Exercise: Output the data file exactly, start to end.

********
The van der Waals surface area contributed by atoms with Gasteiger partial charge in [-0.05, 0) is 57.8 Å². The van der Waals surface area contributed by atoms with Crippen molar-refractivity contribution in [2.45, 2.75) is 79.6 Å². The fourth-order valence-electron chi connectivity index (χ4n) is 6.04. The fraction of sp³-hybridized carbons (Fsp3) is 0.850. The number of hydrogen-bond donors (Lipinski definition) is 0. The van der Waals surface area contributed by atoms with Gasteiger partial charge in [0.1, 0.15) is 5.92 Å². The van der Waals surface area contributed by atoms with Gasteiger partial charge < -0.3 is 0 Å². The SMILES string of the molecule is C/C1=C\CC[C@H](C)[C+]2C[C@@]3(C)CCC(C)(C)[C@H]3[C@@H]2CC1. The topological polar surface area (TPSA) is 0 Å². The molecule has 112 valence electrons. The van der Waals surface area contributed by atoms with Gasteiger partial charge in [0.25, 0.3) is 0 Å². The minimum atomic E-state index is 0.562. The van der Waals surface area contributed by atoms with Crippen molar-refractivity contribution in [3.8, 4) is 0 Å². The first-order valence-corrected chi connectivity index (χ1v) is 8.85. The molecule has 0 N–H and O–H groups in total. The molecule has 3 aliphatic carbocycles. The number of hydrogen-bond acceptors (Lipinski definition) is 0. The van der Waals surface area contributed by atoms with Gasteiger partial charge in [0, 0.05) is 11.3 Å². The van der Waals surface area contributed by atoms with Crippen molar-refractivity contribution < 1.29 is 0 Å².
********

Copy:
The van der Waals surface area contributed by atoms with Gasteiger partial charge in [-0.05, 0) is 57.8 Å². The van der Waals surface area contributed by atoms with Crippen molar-refractivity contribution in [2.45, 2.75) is 79.6 Å². The fourth-order valence-electron chi connectivity index (χ4n) is 6.04. The fraction of sp³-hybridized carbons (Fsp3) is 0.850. The number of hydrogen-bond donors (Lipinski definition) is 0. The van der Waals surface area contributed by atoms with Gasteiger partial charge in [0.1, 0.15) is 5.92 Å². The van der Waals surface area contributed by atoms with Gasteiger partial charge < -0.3 is 0 Å². The SMILES string of the molecule is C/C1=C\CC[C@H](C)[C+]2C[C@@]3(C)CCC(C)(C)[C@H]3[C@@H]2CC1. The topological polar surface area (TPSA) is 0 Å². The molecule has 112 valence electrons. The van der Waals surface area contributed by atoms with Gasteiger partial charge in [0.25, 0.3) is 0 Å². The minimum atomic E-state index is 0.562. The van der Waals surface area contributed by atoms with Crippen molar-refractivity contribution in [3.8, 4) is 0 Å². The first-order valence-corrected chi connectivity index (χ1v) is 8.85. The molecule has 0 N–H and O–H groups in total. The molecule has 3 aliphatic carbocycles. The number of hydrogen-bond acceptors (Lipinski definition) is 0. The van der Waals surface area contributed by atoms with Gasteiger partial charge in [0, 0.05) is 11.3 Å². The van der Waals surface area contributed by atoms with Crippen molar-refractivity contribution < 1.29 is 0 Å².